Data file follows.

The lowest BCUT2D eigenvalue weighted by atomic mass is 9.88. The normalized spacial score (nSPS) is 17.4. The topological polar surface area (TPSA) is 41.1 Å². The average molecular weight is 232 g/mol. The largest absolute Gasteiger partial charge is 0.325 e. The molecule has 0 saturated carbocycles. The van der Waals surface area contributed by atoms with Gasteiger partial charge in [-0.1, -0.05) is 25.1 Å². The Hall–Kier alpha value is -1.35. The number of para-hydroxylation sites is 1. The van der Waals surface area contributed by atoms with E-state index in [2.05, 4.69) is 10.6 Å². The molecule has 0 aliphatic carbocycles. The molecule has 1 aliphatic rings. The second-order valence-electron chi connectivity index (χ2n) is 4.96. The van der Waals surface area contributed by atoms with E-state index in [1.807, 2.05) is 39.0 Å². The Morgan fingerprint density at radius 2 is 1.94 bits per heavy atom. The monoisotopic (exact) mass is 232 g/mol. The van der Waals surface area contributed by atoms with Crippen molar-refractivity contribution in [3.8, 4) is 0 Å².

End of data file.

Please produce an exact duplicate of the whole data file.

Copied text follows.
The lowest BCUT2D eigenvalue weighted by atomic mass is 9.88. The normalized spacial score (nSPS) is 17.4. The topological polar surface area (TPSA) is 41.1 Å². The average molecular weight is 232 g/mol. The largest absolute Gasteiger partial charge is 0.325 e. The molecule has 0 saturated carbocycles. The van der Waals surface area contributed by atoms with Gasteiger partial charge in [-0.1, -0.05) is 25.1 Å². The Hall–Kier alpha value is -1.35. The number of para-hydroxylation sites is 1. The van der Waals surface area contributed by atoms with E-state index in [2.05, 4.69) is 10.6 Å². The molecule has 0 aliphatic carbocycles. The molecule has 1 aliphatic rings. The second-order valence-electron chi connectivity index (χ2n) is 4.96. The van der Waals surface area contributed by atoms with E-state index in [1.807, 2.05) is 39.0 Å². The Morgan fingerprint density at radius 2 is 1.94 bits per heavy atom. The monoisotopic (exact) mass is 232 g/mol. The van der Waals surface area contributed by atoms with Crippen molar-refractivity contribution in [3.8, 4) is 0 Å².